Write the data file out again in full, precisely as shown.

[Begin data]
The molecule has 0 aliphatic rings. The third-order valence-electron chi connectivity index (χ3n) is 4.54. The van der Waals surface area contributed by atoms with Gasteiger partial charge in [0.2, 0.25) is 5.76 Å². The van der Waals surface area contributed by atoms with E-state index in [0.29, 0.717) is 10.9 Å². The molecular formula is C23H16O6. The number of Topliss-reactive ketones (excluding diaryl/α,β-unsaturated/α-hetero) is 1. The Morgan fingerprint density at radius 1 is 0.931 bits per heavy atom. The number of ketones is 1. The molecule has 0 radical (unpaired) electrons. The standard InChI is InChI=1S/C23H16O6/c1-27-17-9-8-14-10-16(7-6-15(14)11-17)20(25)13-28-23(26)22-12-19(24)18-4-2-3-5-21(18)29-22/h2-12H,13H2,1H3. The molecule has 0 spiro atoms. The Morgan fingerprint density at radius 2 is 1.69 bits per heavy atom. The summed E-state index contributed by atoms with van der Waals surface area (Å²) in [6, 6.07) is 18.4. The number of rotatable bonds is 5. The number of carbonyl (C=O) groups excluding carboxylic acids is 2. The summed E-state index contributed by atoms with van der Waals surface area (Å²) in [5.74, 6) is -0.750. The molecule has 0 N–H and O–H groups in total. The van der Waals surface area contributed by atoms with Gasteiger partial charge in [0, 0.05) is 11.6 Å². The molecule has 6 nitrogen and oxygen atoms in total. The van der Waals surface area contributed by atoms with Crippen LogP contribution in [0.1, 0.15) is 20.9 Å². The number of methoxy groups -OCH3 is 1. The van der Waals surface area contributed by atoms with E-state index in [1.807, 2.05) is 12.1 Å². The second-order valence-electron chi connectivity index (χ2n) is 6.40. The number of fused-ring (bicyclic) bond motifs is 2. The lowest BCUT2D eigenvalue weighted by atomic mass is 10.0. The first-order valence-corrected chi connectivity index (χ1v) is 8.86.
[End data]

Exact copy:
The molecule has 0 aliphatic rings. The third-order valence-electron chi connectivity index (χ3n) is 4.54. The van der Waals surface area contributed by atoms with Gasteiger partial charge in [0.2, 0.25) is 5.76 Å². The van der Waals surface area contributed by atoms with E-state index in [0.29, 0.717) is 10.9 Å². The molecular formula is C23H16O6. The number of Topliss-reactive ketones (excluding diaryl/α,β-unsaturated/α-hetero) is 1. The Morgan fingerprint density at radius 1 is 0.931 bits per heavy atom. The number of ketones is 1. The molecule has 0 radical (unpaired) electrons. The standard InChI is InChI=1S/C23H16O6/c1-27-17-9-8-14-10-16(7-6-15(14)11-17)20(25)13-28-23(26)22-12-19(24)18-4-2-3-5-21(18)29-22/h2-12H,13H2,1H3. The molecule has 0 spiro atoms. The Morgan fingerprint density at radius 2 is 1.69 bits per heavy atom. The summed E-state index contributed by atoms with van der Waals surface area (Å²) in [6, 6.07) is 18.4. The number of rotatable bonds is 5. The number of carbonyl (C=O) groups excluding carboxylic acids is 2. The summed E-state index contributed by atoms with van der Waals surface area (Å²) in [5.74, 6) is -0.750. The molecule has 0 N–H and O–H groups in total. The van der Waals surface area contributed by atoms with Gasteiger partial charge in [0, 0.05) is 11.6 Å². The molecule has 6 nitrogen and oxygen atoms in total. The van der Waals surface area contributed by atoms with Crippen LogP contribution in [0.1, 0.15) is 20.9 Å². The number of methoxy groups -OCH3 is 1. The van der Waals surface area contributed by atoms with E-state index in [1.807, 2.05) is 12.1 Å². The second-order valence-electron chi connectivity index (χ2n) is 6.40. The number of fused-ring (bicyclic) bond motifs is 2. The lowest BCUT2D eigenvalue weighted by atomic mass is 10.0. The first-order valence-corrected chi connectivity index (χ1v) is 8.86.